By Lindsay Emery
Croton-on-Hudson resident Skyler Holzman is one of thousands of college students in Westchester County continuing his studies online for the rest of the semester.
Once the Cornell sophomore returned home, he realized that he wanted to channel his energy into developing a podcast for his fellow college students who were also social distancing.
Once Holzman came up with the idea, he set up the podcast within an hour.
“Isolation! A Collegiate Coronavirus Conversation” is the podcast that he created the night that he arrived home, two days after Cornell asked its students to vacate the campus. Isolation at home is the theme of the conversation, but guests tend to talk about whatever they have been up to in their own houses.
Each podcast is typically 40 to 50 minutes long and covers a variety of topics from cooking to television shows to working out.
“It’s just very random and scattered but that’s what makes it fun,” Holzman said. “It’s nice not having an agenda because it’s a really organic conversation and people are really willing to talk about what they’re doing because we’re all kind of in the same boat right now.”
Most of the conversations are between Holzman and his friends, but he encourages anyone to contact him to be a part of the show. He has posted on social media about the show and he has also had a conversation with someone who he has never met before.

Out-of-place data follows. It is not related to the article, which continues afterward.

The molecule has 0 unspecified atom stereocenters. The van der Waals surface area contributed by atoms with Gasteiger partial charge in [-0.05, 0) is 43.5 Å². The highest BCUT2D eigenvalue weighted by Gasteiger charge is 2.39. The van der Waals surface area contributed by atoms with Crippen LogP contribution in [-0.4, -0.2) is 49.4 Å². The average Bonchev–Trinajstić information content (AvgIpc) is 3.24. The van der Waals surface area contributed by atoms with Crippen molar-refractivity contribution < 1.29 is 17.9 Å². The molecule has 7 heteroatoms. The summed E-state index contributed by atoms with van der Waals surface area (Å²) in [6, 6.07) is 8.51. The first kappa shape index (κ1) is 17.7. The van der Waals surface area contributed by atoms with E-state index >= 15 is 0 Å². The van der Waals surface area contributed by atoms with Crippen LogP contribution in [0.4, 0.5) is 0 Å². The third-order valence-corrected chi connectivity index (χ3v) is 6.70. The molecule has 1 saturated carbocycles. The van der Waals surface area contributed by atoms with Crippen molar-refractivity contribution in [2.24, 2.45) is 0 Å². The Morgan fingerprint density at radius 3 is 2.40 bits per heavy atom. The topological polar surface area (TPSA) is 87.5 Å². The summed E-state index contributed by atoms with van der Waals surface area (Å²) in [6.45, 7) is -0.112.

“I’m probably going to continue posting about it and spread the word,” he said. “Because I really will talk to anyone. I just really enjoy talking to people and learning about people.”
At the end of every episode, Holzman asks his guests the same three questions:
“What do you think about the lack of toilet paper in America? On a scale of 1-100, how bored are you? Do you have anything to say to the coronavirus if you were speaking to the virus itself?”
Holzman is majoring in English and minoring in Spanish. An aspiring comedian and a fan of Conan O’Brien’s podcast, “Conan O’Brien Needs a Friend,” Holzman set out to create a comedic podcast.
Holzman is president of a stand-up comedy club at school called Pun Intended, sports director of the Cornell Media Guild and the host of a live radio show called “The Big Red Banter.”
After starting stand-up a little over a year ago, Holzman wanted to create an outlet for his creativity and comedy while being stuck at home during the coronavirus outbreak.
“The funny thing is, when I started doing the podcast, I was doing like two a day in the first three or four days of the week because I had nothing to do,” he said.
As of last week, Holzman has created 20 programs. He doesn’t want to put a definitive number on how many podcasts he’d like to finish, but he would like to create at least 40, if not 50 or even 60 episodes. While those numbers might seem a little ambitious, he said that the podcast hasn’t been overwhelming and he feels he’s up for the challenge, especially if social distancing continues.
“It’s going to be kind of a long time; I’ll continue to do the podcast as much as I can,” Holzman said.
Afterwards, Holzman is open to starting a new podcast or even collaborating with somebody else. He currently plans on continuing to produce more content, including videos and sketches, to put online.
“I think a lot of the content that’s being produced is very cool and I’m just glad to be able to contribute to that,” Holzman said. “I’m hoping to use some of this as a springboard for more comedic material and material in general that I will be producing in the future.”
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